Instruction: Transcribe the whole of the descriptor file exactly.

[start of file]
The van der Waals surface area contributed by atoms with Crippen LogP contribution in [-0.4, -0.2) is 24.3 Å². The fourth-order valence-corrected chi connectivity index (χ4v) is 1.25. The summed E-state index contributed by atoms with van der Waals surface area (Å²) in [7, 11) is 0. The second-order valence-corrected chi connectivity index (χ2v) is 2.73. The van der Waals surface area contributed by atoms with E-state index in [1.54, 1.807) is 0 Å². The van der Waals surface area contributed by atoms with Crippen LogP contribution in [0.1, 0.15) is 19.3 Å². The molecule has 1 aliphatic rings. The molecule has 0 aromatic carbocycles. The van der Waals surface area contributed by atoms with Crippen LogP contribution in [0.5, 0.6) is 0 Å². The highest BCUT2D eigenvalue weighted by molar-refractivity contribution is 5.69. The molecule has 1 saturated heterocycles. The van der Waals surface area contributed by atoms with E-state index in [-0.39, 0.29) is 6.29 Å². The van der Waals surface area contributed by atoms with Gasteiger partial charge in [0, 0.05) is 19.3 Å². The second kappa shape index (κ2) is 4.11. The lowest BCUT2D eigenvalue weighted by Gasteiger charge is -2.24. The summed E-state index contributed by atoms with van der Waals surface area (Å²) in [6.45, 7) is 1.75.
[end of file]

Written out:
The van der Waals surface area contributed by atoms with Crippen LogP contribution in [-0.4, -0.2) is 24.3 Å². The fourth-order valence-corrected chi connectivity index (χ4v) is 1.25. The summed E-state index contributed by atoms with van der Waals surface area (Å²) in [7, 11) is 0. The second-order valence-corrected chi connectivity index (χ2v) is 2.73. The van der Waals surface area contributed by atoms with E-state index in [1.54, 1.807) is 0 Å². The van der Waals surface area contributed by atoms with Crippen LogP contribution in [0.1, 0.15) is 19.3 Å². The molecule has 1 aliphatic rings. The molecule has 0 aromatic carbocycles. The van der Waals surface area contributed by atoms with Crippen LogP contribution in [0.5, 0.6) is 0 Å². The highest BCUT2D eigenvalue weighted by molar-refractivity contribution is 5.69. The molecule has 1 saturated heterocycles. The van der Waals surface area contributed by atoms with E-state index in [-0.39, 0.29) is 6.29 Å². The van der Waals surface area contributed by atoms with Gasteiger partial charge in [0, 0.05) is 19.3 Å². The second kappa shape index (κ2) is 4.11. The lowest BCUT2D eigenvalue weighted by Gasteiger charge is -2.24. The summed E-state index contributed by atoms with van der Waals surface area (Å²) in [6.45, 7) is 1.75.